Harakhte stepped forward and peered into the water. He looked tired, his eyes shadowed and the lines standing out on his face. "You will have followers, companions who will fight for you and help you on your quest. They have been sent out by your mother to find you before the Apsiu do. You'll meet them soon. They will be your loyal allies along the way, though in the end how your quest turns out depends on you. I must warn you, your first ally will not at first seem like one. You must be prepared for the unexpected at all times, else it will catch you before you know it. You can't let that happen. You must reach Upper Kemet, as it's your destiny."
Horus nodded, speechless.
Harakhte approached him. "Stand up, young Horus. You still wear the sidelock of youth, though you've reached your eighteenth year. It's time you've learned who you really are."
Horus numbly obeyed. Harakhte pulled a knife from his kilt and, reaching up, sliced off the lock of hair hanging at Horus's right temple. Horus flinched as he did it; there was something so final about the motion.
Harakhte held up the lock. "This is who you were." He tossed it into the pool, and the water began to ripple and glow brighter. Harakhte touched Horus's forehead with his finger, then pointed to the pool.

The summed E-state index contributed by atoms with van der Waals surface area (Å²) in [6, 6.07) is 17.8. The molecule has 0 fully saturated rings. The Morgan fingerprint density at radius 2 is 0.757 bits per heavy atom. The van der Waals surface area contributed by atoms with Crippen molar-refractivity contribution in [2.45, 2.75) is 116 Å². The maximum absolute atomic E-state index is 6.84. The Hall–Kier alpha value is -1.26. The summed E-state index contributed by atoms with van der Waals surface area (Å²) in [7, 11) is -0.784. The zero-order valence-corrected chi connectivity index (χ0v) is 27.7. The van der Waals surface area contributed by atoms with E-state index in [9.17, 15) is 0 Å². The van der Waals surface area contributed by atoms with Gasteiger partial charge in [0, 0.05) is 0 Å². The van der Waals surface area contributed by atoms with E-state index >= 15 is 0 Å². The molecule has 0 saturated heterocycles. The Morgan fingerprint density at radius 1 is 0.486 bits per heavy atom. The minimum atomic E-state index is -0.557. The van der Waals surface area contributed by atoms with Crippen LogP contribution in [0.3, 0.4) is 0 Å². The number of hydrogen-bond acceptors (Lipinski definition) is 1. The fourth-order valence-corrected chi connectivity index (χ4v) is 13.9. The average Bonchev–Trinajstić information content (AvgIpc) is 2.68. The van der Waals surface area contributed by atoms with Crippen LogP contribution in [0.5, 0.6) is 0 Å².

"Look," he ordered.
Horus did. He looked into the water and saw his own face, his eyes wide with fear and awe. The waves swirled faster. Then, as he watched, his face began to change, he began to change, his features growing sharper, wilder. His nose and mouth elongated, changing into a black hooked beak. His eyes grew rounder, larger, darker; black, white, and gray feathers started to sprout from his face. With the change he felt as if a jolt of lightning had surged through his body; he threw back his head and screamed, the scream changing to that of a hawk on the wing before breaking off as the glow dimmed and he fell to his knees, his head thrumming. For a moment he knelt panting, overwhelmed; he felt Harakhte take his arm and gently help him to his feet. Horus shook his head, blinked, and looked around him.
The same temple room faced him, though he was seeing it differently now, through new eyes; every flicker of every shadow caught his attention, every subtle shade and nuance of color and light standing out as it never had before. He could even make out carvings on the walls in the dim light, and looking up he could see the roof of the temple, far above him in swirling mists. He could almost see his own breath on the air, and felt all he had to do was concentrate before he could.
Harakhte touched his arm again, and pointed to the pool. Horus looked at him, then took a tentative step forward and peered in.
At first he couldn't understand what he was seeing. The face of a god stared back at him, a younger version of Harakhte, eyes just as wide as Horus's had been before. And then Horus realized--